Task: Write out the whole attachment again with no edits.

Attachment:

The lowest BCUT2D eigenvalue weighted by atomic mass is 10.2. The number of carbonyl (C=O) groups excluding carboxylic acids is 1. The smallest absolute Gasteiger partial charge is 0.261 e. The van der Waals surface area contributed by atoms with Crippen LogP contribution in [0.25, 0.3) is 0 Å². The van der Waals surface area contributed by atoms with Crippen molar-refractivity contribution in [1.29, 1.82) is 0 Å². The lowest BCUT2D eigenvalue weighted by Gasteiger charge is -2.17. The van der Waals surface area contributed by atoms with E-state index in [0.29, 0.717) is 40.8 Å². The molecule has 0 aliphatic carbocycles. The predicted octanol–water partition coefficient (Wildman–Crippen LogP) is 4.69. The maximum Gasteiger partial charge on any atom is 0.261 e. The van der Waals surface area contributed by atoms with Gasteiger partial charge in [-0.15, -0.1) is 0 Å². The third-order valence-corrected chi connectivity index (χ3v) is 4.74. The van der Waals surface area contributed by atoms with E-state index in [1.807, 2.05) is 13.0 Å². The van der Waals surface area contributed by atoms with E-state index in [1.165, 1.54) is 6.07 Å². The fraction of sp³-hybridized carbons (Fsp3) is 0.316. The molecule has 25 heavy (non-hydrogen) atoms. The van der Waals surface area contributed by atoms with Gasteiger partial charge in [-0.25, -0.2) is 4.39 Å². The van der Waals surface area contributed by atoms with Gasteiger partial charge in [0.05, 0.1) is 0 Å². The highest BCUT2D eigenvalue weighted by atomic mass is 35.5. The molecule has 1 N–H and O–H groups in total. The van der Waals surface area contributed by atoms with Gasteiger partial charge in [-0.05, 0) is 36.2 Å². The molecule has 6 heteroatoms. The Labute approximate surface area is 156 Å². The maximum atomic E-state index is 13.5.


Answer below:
The lowest BCUT2D eigenvalue weighted by atomic mass is 10.2. The number of carbonyl (C=O) groups excluding carboxylic acids is 1. The smallest absolute Gasteiger partial charge is 0.261 e. The van der Waals surface area contributed by atoms with Crippen LogP contribution in [0.25, 0.3) is 0 Å². The van der Waals surface area contributed by atoms with Crippen molar-refractivity contribution in [1.29, 1.82) is 0 Å². The lowest BCUT2D eigenvalue weighted by Gasteiger charge is -2.17. The van der Waals surface area contributed by atoms with E-state index in [0.29, 0.717) is 40.8 Å². The molecule has 0 aliphatic carbocycles. The predicted octanol–water partition coefficient (Wildman–Crippen LogP) is 4.69. The maximum Gasteiger partial charge on any atom is 0.261 e. The van der Waals surface area contributed by atoms with Gasteiger partial charge in [-0.15, -0.1) is 0 Å². The third-order valence-corrected chi connectivity index (χ3v) is 4.74. The van der Waals surface area contributed by atoms with E-state index in [1.807, 2.05) is 13.0 Å². The van der Waals surface area contributed by atoms with E-state index in [1.165, 1.54) is 6.07 Å². The fraction of sp³-hybridized carbons (Fsp3) is 0.316. The molecule has 25 heavy (non-hydrogen) atoms. The van der Waals surface area contributed by atoms with Gasteiger partial charge in [-0.25, -0.2) is 4.39 Å². The van der Waals surface area contributed by atoms with Gasteiger partial charge in [0.05, 0.1) is 0 Å². The highest BCUT2D eigenvalue weighted by atomic mass is 35.5. The molecule has 1 N–H and O–H groups in total. The van der Waals surface area contributed by atoms with Gasteiger partial charge in [-0.05, 0) is 36.2 Å². The molecule has 6 heteroatoms. The Labute approximate surface area is 156 Å². The maximum atomic E-state index is 13.5.